Predicting the clinical outcome of a systemic mycosis is often a difficult task, especially when microbiological resistance is one of the factors contributing to therapeutic failure. Some of these factors are host-related - e.g. immune state, site and severity of infection, poor compliance to therapy - while others are associated with the drug's characteristics - e.g. dosage, type of compound (fungistatic/fungicidal), pharmacokinetic properties and drug-drug interactions. In the last few years, clinicians have been confronted with the problem of selecting the most appropriate antifungal therapy for systemic infections and have highlighted the need for a reliable method to assay the in vitro susceptibility of yeasts and molds to different antifungal agents, which would allow them to institute a tailored therapy. Using the CLSI micromethod - the reference method for clinically relevant yeast testing - we assayed 70 clinical yeast isolates (Candida spp., collected from patients with systemic mycosis) for susceptibility against fluconazole, voriconazole and caspofungin. Data obtained from our in vitro susceptibility assays revealed good activity of azoles against the majority of Candida spp. In particular, 88.6% of the assayed isolates were susceptible to fluconazole, with minimum inhibitory concentrations (MICs) ranging from ≤0.125 μg/mL to 8 μg/mL; 97.1% of the isolates were susceptible to voriconazole, with MICs ranging from 0.008 μg/mL to 1 μg/mL; regarding caspofungin 72.9% of the isolates had MICs ranging from 0.25 μg/mL to 1 μg/mL.

MAIDA CM, MILICI ME, & OLIVERI S (2007). In vitro activity of fluconazole, voriconazole and caspofungin against clinically yeast isolates. JOURNAL OF CHEMOTHERAPY, 19, 301-306.

In vitro activity of fluconazole, voriconazole and caspofungin against clinically yeast isolates.

MAIDA, Carmelo Massimo;MILICI, Maria Eleonora;
2007

Abstract

Predicting the clinical outcome of a systemic mycosis is often a difficult task, especially when microbiological resistance is one of the factors contributing to therapeutic failure. Some of these factors are host-related - e.g. immune state, site and severity of infection, poor compliance to therapy - while others are associated with the drug's characteristics - e.g. dosage, type of compound (fungistatic/fungicidal), pharmacokinetic properties and drug-drug interactions. In the last few years, clinicians have been confronted with the problem of selecting the most appropriate antifungal therapy for systemic infections and have highlighted the need for a reliable method to assay the in vitro susceptibility of yeasts and molds to different antifungal agents, which would allow them to institute a tailored therapy. Using the CLSI micromethod - the reference method for clinically relevant yeast testing - we assayed 70 clinical yeast isolates (Candida spp., collected from patients with systemic mycosis) for susceptibility against fluconazole, voriconazole and caspofungin. Data obtained from our in vitro susceptibility assays revealed good activity of azoles against the majority of Candida spp. In particular, 88.6% of the assayed isolates were susceptible to fluconazole, with minimum inhibitory concentrations (MICs) ranging from ≤0.125 μg/mL to 8 μg/mL; 97.1% of the isolates were susceptible to voriconazole, with MICs ranging from 0.008 μg/mL to 1 μg/mL; regarding caspofungin 72.9% of the isolates had MICs ranging from 0.25 μg/mL to 1 μg/mL.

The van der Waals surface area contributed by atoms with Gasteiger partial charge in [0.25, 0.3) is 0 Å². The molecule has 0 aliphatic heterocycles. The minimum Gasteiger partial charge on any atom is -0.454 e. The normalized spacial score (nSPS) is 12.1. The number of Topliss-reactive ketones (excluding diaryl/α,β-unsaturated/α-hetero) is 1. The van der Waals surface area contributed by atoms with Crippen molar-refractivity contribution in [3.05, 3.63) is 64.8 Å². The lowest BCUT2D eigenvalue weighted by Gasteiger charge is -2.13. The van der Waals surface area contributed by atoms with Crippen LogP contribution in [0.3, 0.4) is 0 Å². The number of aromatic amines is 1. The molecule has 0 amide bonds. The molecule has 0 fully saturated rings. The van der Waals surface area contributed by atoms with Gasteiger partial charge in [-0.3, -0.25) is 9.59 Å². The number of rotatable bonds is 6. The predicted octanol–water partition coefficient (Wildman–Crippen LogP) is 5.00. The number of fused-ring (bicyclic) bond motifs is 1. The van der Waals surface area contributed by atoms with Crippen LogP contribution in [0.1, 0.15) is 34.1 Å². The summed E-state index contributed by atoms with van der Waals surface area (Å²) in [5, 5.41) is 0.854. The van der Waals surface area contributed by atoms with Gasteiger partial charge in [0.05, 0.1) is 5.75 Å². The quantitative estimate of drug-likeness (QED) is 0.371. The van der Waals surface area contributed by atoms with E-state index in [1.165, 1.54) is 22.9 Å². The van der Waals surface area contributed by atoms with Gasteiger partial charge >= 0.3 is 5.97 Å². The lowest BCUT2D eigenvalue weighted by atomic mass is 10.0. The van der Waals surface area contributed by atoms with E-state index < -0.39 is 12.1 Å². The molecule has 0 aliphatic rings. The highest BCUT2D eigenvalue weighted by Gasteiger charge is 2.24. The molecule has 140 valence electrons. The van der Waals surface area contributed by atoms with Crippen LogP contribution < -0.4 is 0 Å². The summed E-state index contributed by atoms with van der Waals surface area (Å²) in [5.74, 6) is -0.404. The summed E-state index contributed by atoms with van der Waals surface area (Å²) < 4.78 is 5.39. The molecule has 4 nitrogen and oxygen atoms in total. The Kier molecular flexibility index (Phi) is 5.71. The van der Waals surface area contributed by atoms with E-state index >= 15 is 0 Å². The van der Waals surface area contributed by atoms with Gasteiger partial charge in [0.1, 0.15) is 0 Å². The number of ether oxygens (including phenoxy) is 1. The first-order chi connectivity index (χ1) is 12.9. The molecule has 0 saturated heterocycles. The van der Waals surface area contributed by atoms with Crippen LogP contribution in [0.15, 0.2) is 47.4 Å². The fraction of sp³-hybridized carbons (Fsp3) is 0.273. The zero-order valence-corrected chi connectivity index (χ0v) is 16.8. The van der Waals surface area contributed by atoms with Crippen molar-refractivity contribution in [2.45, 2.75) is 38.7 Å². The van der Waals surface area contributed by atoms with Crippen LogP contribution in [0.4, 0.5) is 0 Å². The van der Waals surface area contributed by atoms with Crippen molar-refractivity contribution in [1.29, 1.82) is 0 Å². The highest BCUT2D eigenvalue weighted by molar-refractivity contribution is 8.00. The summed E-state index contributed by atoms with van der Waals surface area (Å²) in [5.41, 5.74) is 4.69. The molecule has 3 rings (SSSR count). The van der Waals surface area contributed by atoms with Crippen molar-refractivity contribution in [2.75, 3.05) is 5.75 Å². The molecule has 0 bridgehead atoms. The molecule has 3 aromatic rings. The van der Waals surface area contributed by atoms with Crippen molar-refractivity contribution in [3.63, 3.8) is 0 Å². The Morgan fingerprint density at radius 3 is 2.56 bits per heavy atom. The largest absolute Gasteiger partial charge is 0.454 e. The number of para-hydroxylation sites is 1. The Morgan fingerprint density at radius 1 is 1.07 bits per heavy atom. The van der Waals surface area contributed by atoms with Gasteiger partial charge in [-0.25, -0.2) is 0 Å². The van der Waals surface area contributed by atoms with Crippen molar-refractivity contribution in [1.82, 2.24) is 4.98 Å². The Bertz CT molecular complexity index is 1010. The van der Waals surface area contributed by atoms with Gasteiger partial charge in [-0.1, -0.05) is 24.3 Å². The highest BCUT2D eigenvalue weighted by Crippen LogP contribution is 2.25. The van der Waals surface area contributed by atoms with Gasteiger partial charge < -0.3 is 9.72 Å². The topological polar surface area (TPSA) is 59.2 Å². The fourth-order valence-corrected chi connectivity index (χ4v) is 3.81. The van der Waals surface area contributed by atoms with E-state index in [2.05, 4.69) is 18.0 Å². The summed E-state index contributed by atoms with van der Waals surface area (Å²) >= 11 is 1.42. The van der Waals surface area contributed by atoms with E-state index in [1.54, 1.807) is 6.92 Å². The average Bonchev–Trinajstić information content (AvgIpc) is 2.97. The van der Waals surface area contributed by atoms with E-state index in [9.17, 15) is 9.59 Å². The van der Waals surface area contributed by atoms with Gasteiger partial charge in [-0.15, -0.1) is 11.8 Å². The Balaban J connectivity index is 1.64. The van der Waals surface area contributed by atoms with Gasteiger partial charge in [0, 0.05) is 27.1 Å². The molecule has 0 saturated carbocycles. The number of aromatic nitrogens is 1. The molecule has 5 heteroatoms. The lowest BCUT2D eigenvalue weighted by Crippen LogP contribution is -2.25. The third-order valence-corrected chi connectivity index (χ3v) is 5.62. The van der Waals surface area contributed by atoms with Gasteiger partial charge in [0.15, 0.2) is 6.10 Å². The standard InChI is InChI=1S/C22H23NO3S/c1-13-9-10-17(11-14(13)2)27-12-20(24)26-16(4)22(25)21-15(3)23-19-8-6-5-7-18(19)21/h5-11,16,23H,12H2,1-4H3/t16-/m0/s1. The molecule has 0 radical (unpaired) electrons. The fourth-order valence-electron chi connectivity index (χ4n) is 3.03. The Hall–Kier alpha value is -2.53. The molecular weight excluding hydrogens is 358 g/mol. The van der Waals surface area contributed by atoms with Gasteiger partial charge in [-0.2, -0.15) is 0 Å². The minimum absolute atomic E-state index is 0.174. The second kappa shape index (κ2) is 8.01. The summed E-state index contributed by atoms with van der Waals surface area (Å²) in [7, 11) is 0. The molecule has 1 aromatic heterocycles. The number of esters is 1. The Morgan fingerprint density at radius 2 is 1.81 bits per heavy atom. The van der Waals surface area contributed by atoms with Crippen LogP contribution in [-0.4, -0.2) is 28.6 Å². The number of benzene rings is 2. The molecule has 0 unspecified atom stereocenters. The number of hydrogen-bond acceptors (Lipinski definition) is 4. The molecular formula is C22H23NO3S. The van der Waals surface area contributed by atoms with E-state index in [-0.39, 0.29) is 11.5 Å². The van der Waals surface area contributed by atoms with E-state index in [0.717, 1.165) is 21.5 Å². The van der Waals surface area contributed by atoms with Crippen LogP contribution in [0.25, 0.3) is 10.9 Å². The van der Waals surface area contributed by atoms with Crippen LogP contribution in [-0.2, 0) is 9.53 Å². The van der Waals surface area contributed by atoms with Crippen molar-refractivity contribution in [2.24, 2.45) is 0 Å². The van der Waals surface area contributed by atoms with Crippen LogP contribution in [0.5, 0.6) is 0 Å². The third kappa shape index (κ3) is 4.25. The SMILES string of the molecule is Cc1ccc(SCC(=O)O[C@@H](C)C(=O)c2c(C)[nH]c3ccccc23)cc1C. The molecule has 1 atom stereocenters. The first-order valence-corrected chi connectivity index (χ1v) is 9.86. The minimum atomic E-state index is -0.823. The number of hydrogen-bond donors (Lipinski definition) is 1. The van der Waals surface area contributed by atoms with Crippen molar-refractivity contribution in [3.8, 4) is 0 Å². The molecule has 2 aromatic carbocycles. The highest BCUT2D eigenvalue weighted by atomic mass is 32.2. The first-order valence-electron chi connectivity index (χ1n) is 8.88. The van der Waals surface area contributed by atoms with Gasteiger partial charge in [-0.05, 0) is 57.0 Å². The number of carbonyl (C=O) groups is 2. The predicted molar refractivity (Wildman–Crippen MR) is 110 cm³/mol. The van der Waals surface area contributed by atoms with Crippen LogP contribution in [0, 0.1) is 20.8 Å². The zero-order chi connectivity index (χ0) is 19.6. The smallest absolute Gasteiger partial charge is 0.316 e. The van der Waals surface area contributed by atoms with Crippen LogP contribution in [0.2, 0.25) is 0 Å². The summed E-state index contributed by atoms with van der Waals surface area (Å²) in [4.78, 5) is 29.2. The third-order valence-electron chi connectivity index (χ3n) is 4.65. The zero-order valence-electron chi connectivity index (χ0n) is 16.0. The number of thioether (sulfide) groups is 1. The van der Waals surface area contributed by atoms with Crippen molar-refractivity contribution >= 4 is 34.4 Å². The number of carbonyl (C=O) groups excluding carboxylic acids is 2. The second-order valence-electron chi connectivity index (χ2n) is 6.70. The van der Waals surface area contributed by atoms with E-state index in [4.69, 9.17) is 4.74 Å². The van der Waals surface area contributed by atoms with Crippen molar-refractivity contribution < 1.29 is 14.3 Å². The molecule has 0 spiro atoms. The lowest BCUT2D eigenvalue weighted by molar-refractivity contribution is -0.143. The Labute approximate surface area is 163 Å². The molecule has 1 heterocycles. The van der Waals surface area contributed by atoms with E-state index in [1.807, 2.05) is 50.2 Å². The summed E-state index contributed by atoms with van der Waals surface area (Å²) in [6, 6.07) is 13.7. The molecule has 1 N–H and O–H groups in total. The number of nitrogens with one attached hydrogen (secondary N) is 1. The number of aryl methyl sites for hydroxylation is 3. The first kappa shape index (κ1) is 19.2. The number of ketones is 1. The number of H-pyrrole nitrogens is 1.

MAIDA CM, MILICI ME, & OLIVERI S (2007). In vitro activity of fluconazole, voriconazole and caspofungin against clinically yeast isolates. JOURNAL OF CHEMOTHERAPY, 19, 301-306.
File in questo prodotto:
Non ci sono file associati a questo prodotto.

I documenti in IRIS sono protetti da copyright e tutti i diritti sono riservati, salvo diversa indicazione.

Utilizza questo identificativo per citare o creare un link a questo documento: http://hdl.handle.net/10447/27024
Citazioni
  • ???jsp.display-item.citation.pmc??? 1
  • Scopus 3
  • ???jsp.display-item.citation.isi??? ND
social impact